Cross posted from The Goal Keeping DBA:
This is about a long term goal that I’ve had which isn’t posted on here, and that’s to eventually be a technical trainer in some capacity. The fact of the matter is I love to teach. I learned that when as a sophomore at The Citadel I spent much of second semester that year in public schools around Charleston teaching drug and alcohol prevention and while doing tutoring at Burke High School, also as a cadet. I teach at least twice a week as part of my duties as a junior high youth minister, and every so often I put on a “brown bag lunch” presentation at work, talking about a technical subject. Plus, I’ve spent a lot of time over the last couple of years giving presentations to user groups, both to give back to the community, but also because I just love teaching.
So one day I would love to be a technical trainer in a part time capacity (I think you need some time doing real world work, too, to make you a more effective trainer). And I took my first solid step in that direction by completing a Train the Trainer course at MicroStaff IT that Microsoft recognizes for its Microsoft Certified Trainer (MCT) certification. We also recorded the presentation (part of the exit requirement for the class) that hopefully is good enough to submit for the second part of the Certified Technical Trainer+ (CTT+) certification from CompTIA. I’ve got other requirements to complete (MCITP for the MCT and a written exam for the CTT+), but the Train the Trainer course was the most difficult because it’s not offered very much and because the cost was completely out of pocket. However, if my goal is to be one day be a technical trainer, it is a worthwhile investment in my career.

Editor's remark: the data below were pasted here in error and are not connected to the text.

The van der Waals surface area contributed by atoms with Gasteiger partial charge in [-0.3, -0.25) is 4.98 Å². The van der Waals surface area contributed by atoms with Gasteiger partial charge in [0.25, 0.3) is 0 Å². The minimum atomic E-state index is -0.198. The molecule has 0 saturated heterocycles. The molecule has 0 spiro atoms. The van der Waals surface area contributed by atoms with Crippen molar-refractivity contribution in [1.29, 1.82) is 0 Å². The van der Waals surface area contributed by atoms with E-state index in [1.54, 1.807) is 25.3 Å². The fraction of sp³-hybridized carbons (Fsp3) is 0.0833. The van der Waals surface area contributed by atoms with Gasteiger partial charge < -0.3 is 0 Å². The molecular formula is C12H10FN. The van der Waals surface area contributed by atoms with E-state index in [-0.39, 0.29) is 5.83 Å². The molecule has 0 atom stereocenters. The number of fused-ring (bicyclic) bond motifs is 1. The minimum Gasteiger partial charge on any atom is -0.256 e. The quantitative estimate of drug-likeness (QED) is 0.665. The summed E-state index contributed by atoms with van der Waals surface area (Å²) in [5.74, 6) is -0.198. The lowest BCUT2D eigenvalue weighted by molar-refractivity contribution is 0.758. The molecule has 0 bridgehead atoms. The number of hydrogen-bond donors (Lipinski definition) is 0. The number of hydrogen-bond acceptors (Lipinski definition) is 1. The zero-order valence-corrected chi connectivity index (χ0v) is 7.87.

On a related note, Pete Mourfield, head of the Augusta Developers Guild, was also taking the class and we got a chance to work together. Pete’s a smart guy and passionate about the developer community. I thoroughly enjoyed working with him and learning from him. If you get a chance to get to one of his presentations, even if you’re not a developer, you certainly should. You will definitely take away some useful knowledge. Pete is, as we say in the South, “good people.”